School officials usually meet with sending towns in June to give them an idea of how much of a refund they might expect, Neagle said, or whether or not they could end up having to send additional tuition to cover unanticipated costs. 
“Of course, it’s all subject to our audit,” Neagle said. “But they have a feel for it in the summertime of where we’re coming out and where we should be.” 
The independent audit is usually completed by the first two weeks in September, he said, and findings are reported to the Pinkerton Academy Board of Trustees and then to the general public. 
As a nonprofit organization, Pinkerton Academy is required to refund unspent tuition dollars to sending towns. And school staff say that more often than not some amount of money is returned to taxpayers after the audit. 

New eatery, How's Your Onion?, open for business

Alicia Smith, left and husband Michael, settle in at How's Your Onion?, Derry's newest eater,
while waitress Cathy Simpson gets ready to take their order.

Union Leader Correspondent
DERRY – Roz Hartley is truly the mother in invention – her son, Marc-Damien Hartley has been the brains behind the transformation of the family's once-thriving neighborhood grocery store into the town's trendiest new eatery.
“I didn't expect to be here at all,” said Roz Hartley yesterday, helping out behind the cash register, as needed.
But yesterday's soft opening of How's Your Onion? was a family success story in every way, said Marc-Damien Hartley, who is executive chef for the 48-seat restaurant, which serves breakfast and lunch seven days a week.
“We have just under 20 employees with a combined 260 years of experience – and that includes three employees with no experience,” said Hartley, who has been waiting for his chance to run the show after years of cooking and coordinating for other area eateries, most recently as manager for Outback Steakhouse in Connecticut.
Doors open at 5 a.m. every day except Sundays, when Hartley gets an extra hour to sleep in, opening at 6 a.m. – old habits are hard to break.
For 26 years Roz and Doug Hartley owned and operated JP's Superette in the very space that now features booth, table and counter seating accented in warm wood and berry tones. The walls display original artwork by his twin sister, Janna – the first in what Roz Hartley hopes will be a long line of local artists, photographers and artisans waiting to use the wall space as a gallery.
Marc-Damien Hartley, left, confers with cook Pete Mannarini.
When the Hartleys bought the neighborhood grocery store it was a bustling a full-service market. Their kids were right there, stocking shelves and helping out as needed. Over the years, business dwindled as the rural landscape filled up with chain supermarkets and drug stores. In the end, the superette served mostly earlybird customers who'd stop for coffee or a muffin and grab some lottery tickets, or a handful of regulars who were still coming for smokes, beer or incidental items.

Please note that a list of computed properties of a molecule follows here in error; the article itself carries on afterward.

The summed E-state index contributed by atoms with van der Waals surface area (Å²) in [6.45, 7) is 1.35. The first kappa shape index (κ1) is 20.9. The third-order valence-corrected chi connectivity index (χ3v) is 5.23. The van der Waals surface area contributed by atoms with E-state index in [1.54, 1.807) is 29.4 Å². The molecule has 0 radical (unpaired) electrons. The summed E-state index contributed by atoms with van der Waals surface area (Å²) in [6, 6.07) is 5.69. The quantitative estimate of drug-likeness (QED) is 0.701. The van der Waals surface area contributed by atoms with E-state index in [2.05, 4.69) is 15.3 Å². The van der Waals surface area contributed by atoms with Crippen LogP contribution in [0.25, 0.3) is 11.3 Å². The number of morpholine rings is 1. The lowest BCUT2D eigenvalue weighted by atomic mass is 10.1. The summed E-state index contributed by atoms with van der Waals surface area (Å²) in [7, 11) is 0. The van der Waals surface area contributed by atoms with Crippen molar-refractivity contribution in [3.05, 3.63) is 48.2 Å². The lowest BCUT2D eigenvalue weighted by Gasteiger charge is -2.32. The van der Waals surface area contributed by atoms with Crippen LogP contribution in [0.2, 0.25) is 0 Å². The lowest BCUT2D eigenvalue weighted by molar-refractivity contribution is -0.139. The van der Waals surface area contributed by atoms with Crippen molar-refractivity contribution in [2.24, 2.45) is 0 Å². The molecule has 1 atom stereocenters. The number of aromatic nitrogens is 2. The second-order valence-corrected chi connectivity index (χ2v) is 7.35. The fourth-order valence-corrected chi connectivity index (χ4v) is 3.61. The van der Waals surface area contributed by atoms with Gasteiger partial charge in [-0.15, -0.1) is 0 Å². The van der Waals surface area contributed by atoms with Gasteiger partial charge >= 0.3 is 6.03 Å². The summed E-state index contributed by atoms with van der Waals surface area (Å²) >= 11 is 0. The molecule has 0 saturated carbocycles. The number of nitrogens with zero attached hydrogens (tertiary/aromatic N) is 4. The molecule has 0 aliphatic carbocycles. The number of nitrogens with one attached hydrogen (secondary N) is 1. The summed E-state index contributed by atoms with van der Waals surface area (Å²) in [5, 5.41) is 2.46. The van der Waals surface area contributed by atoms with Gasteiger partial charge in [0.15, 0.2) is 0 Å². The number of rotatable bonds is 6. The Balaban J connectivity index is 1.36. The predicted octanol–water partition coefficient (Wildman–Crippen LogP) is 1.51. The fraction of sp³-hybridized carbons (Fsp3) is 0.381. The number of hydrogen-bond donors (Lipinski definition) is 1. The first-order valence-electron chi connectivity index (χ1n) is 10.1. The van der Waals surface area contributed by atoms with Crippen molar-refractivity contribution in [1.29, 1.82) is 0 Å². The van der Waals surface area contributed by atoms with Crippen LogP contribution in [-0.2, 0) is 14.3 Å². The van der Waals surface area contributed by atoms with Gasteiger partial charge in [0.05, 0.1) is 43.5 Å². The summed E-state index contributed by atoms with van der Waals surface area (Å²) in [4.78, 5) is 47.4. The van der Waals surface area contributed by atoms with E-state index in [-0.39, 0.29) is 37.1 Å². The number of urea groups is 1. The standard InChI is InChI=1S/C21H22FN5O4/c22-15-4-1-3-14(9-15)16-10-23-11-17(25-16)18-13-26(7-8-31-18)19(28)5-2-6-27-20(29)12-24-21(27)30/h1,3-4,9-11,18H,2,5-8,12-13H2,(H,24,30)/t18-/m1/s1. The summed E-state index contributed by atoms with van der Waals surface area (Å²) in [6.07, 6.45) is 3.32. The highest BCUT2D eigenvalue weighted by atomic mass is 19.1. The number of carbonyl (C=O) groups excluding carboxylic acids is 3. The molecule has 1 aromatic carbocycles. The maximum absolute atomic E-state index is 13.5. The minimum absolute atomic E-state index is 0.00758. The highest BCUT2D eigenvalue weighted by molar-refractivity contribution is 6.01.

In February the family took a deep, cleansing breath, sold off the remnants of the grocery business and and decided to bring in the sledgehammers.
In preparing to open a restaurant in a town known for its many other popular eateries, Marc-Damien Hartley relied on his passion for cooking and his six years of military training as an Army cook and pastry chef.
We did a good organized training session with the staff, and for today, I wanted to keep staffing on the high side, just to make sure we took enough time with our guests, and with the food,” Hartley said.
His efforts were not in vain.
We love it,” said Alicia Smith, who had been waiting patiently for opening day. “We live around the corner, and were watching the progress. They did an excellent job – the food is great and it looks very different.”
Bill Linsky, a Derry native, said he will probably still refer to the place as the “highway superette,” but he will have no trouble getting used to the cuisine.
I had a Number 9 – scrambled eggs with cheese, home fries and an English muffin – it was all delicious,” said Linsky. His wife, Bonnie, said she had no idea it was opening day.
I normally won't go to a restaurant until it's been opened for at least a month, until they get the kinks worked out – I didn't notice any kinks,” she said.
There's no "Open for Business" sign;
when the flag is flying, the food is flowing.
Hartley's seasoned staff has much to do with that – his cook, Pete Mannarini, spent years cooking down the street at Anthony's Cucina, which abruptly closed its doors in August. His waitstaff also has plenty of experience with customer service.
I've worked at just about every place in town, and I just love it here,” said Cathy Simpson. “What I love most are Marc's ideas – he's covered all the bases and he really knows what he's doing.
At the heart of what he's doing is treating patrons as guests in a family business rooted in homestyle tradition said Hartley, going all the way back to selecting his restaurant's intriguing name.
How's Your Onion?” is an expression that originated with his maternal grandfather, Alfred Giuffrida, who would ask that question as a sort of greeting – the family had been trained over time to know the right response: “Good enough to make you cry,” which has become the restaurant's catch phrase, featured on staff gear and coffee mugs.
"The whole experience has been exciting -- it came out better than I ever imagined; it's beautiful," said Hartley, looking around at the decor, all carefully coordinated by his sister, Janna.
Success will be simple, he said, as long as he stays focuses on what is at the heart and soul of this business plan.